Nutritionist & Dietitian

Why is nutrition important?

Nutrition plays a vital role in providing our bodies with the energy it needs to cope with day to day living. Without a balanced diet, our bodies go into disharmony and can lead to certain lifestyle diseases (otherwise known as non-communicable diseases).

In recent times, people suffering from chronic lifestyle diseases have increased. These diseases are caused by a prolonged period of little physical activity and an unhealthy diet, often high in saturated fat and low in fibre. Lifestyle diseases include but are not limited to: type 2 diabetes, coronary heart disease, obesity and some cancers. Unfortunately, the number of premature deaths related to lifestyle disease is also on the rise.

For athletes, nutrition is a key element for performance. It’s all about balance. If you are not providing your body with adequate nutrition from quality food sources this can lead to fatigue, injuries and poor performance.

To help improve your diet, book an appointment with an Accredited Practising Dietitian (APD).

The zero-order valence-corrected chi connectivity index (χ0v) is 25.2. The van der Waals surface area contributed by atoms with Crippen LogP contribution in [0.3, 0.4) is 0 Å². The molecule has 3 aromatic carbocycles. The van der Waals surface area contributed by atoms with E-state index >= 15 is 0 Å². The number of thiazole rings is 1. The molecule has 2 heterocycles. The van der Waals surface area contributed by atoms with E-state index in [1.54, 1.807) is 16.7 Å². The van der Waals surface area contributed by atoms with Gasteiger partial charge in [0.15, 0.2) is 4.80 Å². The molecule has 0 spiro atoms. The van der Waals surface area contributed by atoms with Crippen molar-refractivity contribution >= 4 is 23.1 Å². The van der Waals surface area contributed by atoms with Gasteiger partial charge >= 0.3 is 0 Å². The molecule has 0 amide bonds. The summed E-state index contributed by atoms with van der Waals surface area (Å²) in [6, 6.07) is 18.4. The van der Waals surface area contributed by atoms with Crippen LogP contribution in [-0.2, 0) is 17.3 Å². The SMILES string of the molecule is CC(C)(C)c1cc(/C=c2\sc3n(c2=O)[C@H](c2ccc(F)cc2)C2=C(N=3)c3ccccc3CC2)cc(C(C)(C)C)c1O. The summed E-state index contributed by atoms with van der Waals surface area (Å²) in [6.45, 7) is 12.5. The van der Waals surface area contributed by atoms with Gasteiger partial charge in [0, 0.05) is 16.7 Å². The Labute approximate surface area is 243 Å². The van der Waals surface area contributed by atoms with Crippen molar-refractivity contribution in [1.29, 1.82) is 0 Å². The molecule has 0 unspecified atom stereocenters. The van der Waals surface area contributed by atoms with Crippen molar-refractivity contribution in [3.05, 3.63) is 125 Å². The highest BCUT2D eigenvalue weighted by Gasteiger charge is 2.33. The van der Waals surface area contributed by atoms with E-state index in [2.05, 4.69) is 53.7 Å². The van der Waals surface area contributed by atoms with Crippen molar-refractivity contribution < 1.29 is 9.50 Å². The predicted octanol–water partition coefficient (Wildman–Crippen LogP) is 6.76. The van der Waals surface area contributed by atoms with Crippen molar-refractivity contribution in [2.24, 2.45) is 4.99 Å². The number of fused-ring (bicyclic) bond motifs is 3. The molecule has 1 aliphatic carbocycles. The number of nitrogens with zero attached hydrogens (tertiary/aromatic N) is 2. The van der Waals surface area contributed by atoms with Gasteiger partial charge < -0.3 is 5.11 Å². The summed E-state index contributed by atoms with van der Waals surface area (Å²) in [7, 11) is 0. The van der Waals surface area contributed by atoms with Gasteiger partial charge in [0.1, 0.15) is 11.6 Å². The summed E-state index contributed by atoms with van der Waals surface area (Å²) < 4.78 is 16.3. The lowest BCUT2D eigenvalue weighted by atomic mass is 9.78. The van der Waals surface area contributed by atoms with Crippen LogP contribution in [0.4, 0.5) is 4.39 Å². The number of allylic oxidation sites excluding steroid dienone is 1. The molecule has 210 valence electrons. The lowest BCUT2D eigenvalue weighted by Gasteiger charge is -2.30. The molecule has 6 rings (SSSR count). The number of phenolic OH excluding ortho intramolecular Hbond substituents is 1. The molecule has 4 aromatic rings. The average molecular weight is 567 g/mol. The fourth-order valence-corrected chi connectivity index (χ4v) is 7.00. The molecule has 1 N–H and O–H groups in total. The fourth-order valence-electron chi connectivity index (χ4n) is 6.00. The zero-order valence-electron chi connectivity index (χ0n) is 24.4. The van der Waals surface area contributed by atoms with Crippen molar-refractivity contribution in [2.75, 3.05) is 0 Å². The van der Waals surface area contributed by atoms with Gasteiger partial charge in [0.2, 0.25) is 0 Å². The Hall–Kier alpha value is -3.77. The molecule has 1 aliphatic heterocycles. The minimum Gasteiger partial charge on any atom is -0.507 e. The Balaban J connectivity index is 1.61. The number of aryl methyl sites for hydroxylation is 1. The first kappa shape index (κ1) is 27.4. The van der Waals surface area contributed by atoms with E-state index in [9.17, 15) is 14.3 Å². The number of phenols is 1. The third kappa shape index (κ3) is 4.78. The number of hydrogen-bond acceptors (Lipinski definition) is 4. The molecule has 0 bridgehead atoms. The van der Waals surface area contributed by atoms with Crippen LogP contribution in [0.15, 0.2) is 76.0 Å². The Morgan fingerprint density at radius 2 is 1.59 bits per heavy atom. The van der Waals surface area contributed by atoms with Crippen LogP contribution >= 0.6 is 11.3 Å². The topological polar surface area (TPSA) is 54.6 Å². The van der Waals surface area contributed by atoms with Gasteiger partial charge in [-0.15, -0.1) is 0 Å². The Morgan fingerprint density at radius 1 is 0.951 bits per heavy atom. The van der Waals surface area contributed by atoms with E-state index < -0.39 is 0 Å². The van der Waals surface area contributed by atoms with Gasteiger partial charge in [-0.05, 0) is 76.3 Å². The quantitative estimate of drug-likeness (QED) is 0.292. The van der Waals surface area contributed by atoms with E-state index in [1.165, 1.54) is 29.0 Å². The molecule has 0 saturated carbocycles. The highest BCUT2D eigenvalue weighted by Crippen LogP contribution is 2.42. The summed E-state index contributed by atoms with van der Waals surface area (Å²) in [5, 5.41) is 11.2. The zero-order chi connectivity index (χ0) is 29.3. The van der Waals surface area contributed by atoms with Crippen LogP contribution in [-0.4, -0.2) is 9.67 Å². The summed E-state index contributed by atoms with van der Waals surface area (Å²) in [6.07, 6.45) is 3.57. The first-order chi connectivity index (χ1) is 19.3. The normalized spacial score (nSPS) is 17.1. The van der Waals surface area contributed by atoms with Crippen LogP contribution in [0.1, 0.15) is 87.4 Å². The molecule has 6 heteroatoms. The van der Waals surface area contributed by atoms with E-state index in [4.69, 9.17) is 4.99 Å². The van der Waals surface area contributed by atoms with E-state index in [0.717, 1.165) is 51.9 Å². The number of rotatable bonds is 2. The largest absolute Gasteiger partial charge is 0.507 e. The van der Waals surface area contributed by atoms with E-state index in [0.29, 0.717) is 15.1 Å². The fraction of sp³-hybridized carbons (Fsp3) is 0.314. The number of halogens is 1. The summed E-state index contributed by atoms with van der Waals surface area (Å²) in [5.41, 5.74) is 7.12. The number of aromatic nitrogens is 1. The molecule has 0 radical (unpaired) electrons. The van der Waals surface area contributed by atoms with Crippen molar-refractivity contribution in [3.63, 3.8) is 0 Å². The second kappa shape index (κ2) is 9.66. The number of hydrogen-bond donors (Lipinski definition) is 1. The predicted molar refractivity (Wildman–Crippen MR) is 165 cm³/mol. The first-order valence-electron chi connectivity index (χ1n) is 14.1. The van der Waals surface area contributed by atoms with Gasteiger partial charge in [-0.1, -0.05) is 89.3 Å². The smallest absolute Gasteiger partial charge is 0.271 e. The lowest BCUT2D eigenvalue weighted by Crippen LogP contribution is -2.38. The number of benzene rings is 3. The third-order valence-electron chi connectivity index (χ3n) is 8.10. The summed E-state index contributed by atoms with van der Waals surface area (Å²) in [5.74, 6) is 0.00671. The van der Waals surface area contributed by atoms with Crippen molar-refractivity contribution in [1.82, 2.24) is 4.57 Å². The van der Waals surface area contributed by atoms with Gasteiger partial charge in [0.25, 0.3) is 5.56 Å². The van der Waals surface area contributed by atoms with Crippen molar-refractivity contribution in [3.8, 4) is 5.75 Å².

What is an Accredited Practising Dietitian?

An dietitian is university trained (minimum of 4 years) and qualified to provide individualised medical nutrition advice. They have participated in a minimum of 20 weeks supervised training and are regulated by their governing body, the Dietitians Association of Australia. Using up to date evidence, an APD can formulate a personalised plan that suits your lifestyle and needs.

Who should see an Dietitian?

Anyone can see an Dietitian, whether it is to manage a medically diagnosed disease such as diabetes or simply to get some tips on how to eat a more balanced diet. Everyone has different nutritional needs and therefore, the advice you receive will be tailored to your lifestyle.

Dieticians can assist with the management of:

  • Diabetes
  • Obesity
  • High cholesterol
  • Gastrointestinal diseases such as inflammatory bowel disease, irritable bowel syndrome and coeliac disease
  • Weight loss/management
  • Polycystic ovarian syndrome
  • Vegetarians/vegans
  • Healthy eating
  • Iron deficiency anaemia

Is it covered by health insurance?

Yes, it is. However it is best to check with your health fund prior to the appointment to ensure you have the appropriate amount of cover.

 

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